Initially, 32 people survived the crash against one of the world's highest mountain ranges. Many of the passengers were seriously injured. At almost 4000 metres above sea level, with neither appropriate clothing nor food, surrounded and trapped in the mountains, they were virtually doomed to perish from the extremely low temperatures. Their very limited provisions, consisting of a few sweets, some cans of food and a couple of bottles of alcoholic beverages, quickly ran out. For ten long days they waited to be rescued. Then they heard on the small pocket receiver that the search had been called off.

But things got even worse on the eve of day 17 when an avalanche of snow hit them while they were sleeping in the remains of the fuselage, burying them completely and killing eight people. From the 45 passengers and crew members, finally only sixteen survived. In order to withstand the bitter cold and inhospitable weather conditions in the mountains, with temperatures below -30 ºC (-22 ºF), they were forced to re-invent many things.

For instance,

  • They devised a system for producing water from snow, despite the extremely low temperatures.
  • They used the fabric of the seat covers as quilts.
  • They handcrafted sunglasses to protect themselves from the intense solar radiation, etc.

The most critical issue they had to face was the lack of food, which forced them to make the very tough, distressing and controversial decision of having to use the bodies of their dead mates.

Trapped as they were in this desperate situation they made several attempts to get out of that valley. During one of these expeditions they reached the tail of the airplane where they discovered the insulation material of the air conditioning unit. With this material they devised a large sleeping bag by sewing the pieces together with copper wires from the electric system.

The final and successful expedition was undertaken by two of the young men. Exhausted after hiking for 10 long and endless days over the rugged mountainous terrain, with neither climbing gear nor proper clothing, they finally came across a cattle drover. This man then had to ride for 8 hours to the next police station in order to report the encounter and seek help. His response—and generous attitude—put an end to the 72 days of horror, pain, hunger, desperation… but also brought hope back to their lives.

In January 1973, when the site became easier to access after the snow had melted, the bodies were—finally—buried. The chosen place lies 800 m away from the impact zone, on the glacier's southern shoulder. A one-metre high iron cross was erected at the top of the stone pile. The cross bears the following inscriptions, which are still legible: “The World to Its Uruguayan brothers” and on the rear, “Nearer, O God, To Thee”. The main part of the hull, which had served as their dwelling throughout the ordeal, was splashed with gasoline and set on fire. With time it was gradually swallowed up by the glacier, in its slow westward drift.”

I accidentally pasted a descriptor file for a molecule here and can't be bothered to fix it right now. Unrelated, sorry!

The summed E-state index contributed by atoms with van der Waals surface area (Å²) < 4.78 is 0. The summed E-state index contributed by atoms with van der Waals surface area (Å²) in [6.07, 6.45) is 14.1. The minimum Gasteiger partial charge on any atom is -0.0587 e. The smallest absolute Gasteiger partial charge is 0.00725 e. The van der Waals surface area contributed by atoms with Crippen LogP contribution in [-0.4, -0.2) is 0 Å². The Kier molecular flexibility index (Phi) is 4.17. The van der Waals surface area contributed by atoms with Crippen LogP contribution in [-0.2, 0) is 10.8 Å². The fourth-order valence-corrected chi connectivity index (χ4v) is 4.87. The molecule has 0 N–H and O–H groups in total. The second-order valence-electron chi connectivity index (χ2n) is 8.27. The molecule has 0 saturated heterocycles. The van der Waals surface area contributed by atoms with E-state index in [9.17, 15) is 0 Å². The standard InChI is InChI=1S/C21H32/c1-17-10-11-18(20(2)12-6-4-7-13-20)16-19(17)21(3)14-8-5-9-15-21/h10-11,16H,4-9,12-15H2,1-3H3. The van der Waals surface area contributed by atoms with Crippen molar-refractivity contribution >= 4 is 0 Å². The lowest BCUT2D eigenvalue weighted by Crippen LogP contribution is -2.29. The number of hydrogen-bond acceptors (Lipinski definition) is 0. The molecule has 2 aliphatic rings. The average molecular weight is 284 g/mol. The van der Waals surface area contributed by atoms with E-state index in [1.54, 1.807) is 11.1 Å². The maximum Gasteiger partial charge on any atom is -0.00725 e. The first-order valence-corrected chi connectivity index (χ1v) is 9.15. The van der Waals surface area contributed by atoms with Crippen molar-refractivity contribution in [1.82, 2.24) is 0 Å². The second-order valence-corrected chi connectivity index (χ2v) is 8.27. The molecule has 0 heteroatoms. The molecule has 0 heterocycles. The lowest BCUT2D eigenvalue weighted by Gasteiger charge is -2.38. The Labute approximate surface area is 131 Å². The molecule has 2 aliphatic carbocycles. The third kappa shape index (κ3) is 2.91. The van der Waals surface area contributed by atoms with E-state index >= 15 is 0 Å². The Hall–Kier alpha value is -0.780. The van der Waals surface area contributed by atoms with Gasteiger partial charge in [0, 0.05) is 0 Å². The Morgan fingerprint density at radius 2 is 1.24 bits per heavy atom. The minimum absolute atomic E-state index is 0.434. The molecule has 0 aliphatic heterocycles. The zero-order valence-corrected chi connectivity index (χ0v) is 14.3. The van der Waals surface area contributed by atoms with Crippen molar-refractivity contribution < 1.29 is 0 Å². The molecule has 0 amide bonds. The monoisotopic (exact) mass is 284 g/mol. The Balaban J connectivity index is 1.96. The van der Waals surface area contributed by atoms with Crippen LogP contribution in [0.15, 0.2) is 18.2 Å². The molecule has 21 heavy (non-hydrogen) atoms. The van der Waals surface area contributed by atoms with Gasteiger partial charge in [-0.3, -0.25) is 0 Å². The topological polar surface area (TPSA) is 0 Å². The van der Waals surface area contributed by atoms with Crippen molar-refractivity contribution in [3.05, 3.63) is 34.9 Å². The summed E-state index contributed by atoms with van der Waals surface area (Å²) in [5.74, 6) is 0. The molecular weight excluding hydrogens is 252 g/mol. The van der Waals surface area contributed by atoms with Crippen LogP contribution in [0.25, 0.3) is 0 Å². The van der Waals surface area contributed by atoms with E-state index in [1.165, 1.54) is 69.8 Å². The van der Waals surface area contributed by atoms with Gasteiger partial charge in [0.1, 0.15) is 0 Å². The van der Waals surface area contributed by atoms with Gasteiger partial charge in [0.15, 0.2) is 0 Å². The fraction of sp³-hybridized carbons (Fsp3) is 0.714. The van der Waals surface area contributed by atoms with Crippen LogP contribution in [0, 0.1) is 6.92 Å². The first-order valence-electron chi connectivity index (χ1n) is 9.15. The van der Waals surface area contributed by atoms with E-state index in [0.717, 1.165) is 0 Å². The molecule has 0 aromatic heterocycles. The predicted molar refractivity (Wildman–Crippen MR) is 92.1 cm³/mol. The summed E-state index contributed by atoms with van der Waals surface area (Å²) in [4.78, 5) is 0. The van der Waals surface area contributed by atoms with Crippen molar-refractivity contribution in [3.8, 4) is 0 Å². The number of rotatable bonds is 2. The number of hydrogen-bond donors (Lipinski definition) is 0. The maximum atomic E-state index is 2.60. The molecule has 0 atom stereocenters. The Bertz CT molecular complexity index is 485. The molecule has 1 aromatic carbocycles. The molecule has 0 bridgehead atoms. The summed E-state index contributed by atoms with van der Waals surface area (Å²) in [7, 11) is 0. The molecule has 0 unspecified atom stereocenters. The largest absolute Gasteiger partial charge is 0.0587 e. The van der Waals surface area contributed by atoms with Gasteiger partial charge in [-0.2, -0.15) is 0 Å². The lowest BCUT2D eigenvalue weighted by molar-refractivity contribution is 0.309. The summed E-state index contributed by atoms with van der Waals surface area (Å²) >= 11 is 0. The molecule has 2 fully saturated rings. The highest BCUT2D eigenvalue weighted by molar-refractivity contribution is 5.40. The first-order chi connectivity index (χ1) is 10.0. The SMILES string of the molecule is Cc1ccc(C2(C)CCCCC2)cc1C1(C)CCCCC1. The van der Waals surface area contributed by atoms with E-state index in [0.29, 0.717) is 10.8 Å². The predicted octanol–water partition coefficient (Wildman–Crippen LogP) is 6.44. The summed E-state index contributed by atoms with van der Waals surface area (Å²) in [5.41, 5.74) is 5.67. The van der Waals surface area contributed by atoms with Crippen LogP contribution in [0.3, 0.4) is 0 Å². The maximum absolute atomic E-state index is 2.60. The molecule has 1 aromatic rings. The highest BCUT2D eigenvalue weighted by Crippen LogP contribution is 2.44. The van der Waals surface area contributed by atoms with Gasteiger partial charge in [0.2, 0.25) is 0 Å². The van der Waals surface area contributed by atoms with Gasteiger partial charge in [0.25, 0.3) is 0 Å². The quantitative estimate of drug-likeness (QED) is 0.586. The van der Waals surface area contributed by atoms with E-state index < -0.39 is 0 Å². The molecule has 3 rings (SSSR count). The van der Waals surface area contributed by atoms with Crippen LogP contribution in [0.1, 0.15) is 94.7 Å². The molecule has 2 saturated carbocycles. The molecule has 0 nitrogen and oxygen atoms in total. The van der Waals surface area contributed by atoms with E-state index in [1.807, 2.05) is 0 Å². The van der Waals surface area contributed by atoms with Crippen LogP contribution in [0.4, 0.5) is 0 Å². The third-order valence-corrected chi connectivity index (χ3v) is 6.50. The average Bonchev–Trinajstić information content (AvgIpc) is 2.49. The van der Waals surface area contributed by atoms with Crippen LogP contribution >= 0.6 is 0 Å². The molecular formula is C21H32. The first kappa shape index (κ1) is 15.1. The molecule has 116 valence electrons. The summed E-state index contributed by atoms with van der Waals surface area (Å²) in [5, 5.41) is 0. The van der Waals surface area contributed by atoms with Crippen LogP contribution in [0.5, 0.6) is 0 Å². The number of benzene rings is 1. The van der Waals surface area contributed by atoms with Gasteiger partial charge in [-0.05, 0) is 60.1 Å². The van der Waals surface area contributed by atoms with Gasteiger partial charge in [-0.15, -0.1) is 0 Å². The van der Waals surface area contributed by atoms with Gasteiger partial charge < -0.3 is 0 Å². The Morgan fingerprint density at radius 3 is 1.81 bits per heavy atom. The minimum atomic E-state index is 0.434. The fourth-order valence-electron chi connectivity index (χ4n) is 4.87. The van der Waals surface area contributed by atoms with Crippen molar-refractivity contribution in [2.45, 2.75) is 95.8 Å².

The Andes 1972 Museum is centrally located at in the Ciudad Vieja (Old City), half a block from the Plaza Matríz (Colonial Square).

Museo Andes 1972
Rincón 619, Ciudad Vieja, Montevideo
Tel. +598 2916 9461

Opening hours, Monday-Friday 10am to 5pm . Saturday 10am to 3pm.

For more information email: museoandes1972@gmail.com
Entrance fee 300 pesos (apx 7 USD)
Exhibit in English, Spanish and Portuguese.
Tours in English, Spanish, German and Brazilian-Portuguese.

[First published: Feb 28, 2014, last updated at the date above]

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The story of the Andes plane crash survivors is one of the great human survival stories of the Twentieth Century.

Andes 1972 Museum

The museum, in Montevideo, honours the survivors of the Andes plane crash. Yes, one of the greatest survival stories of the 20th century is Uruguayan.

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5 Responses

  1. I seen the movie in the seventies I would like to see that version of that movie again. I have never been able to find it again

    SALT LAKE CITY

  2. This is “Mrs. Los Angeles “- I have to say that I have to apologize for leaving the museum so abruptly and without so much as a word. But it was simply because I was overcome with my emotions. As I have mentioned on my arrival at the museum, I was in high school when this tragedy happened and we studied it at length in school. The nuns in our school showed us the film in 1976 and made us all write argumentative papers about it. So I had a very personal connection with this tragedy. Coming to the museum brought everything back to life again and nearly moved me to tears. On the bright side, it warms my heart and am immensely happy that a museum has been established in their honor. Thank you so very much for making this museum possible. Sincerely – Mrs. Los Angeles

  3. After three weeks in Uruguay, and seeing many museums, this was my favorite. It’s unique and you can tell the director has put a great deal of time and effort into telling a fascinating story. Highly recommended!

  4. I’m glad to know that there is a museum honoring these people. It required great courage to survive this ordeal and it’s heartbreaking the decisions they had to make to survive. Thanks for the article.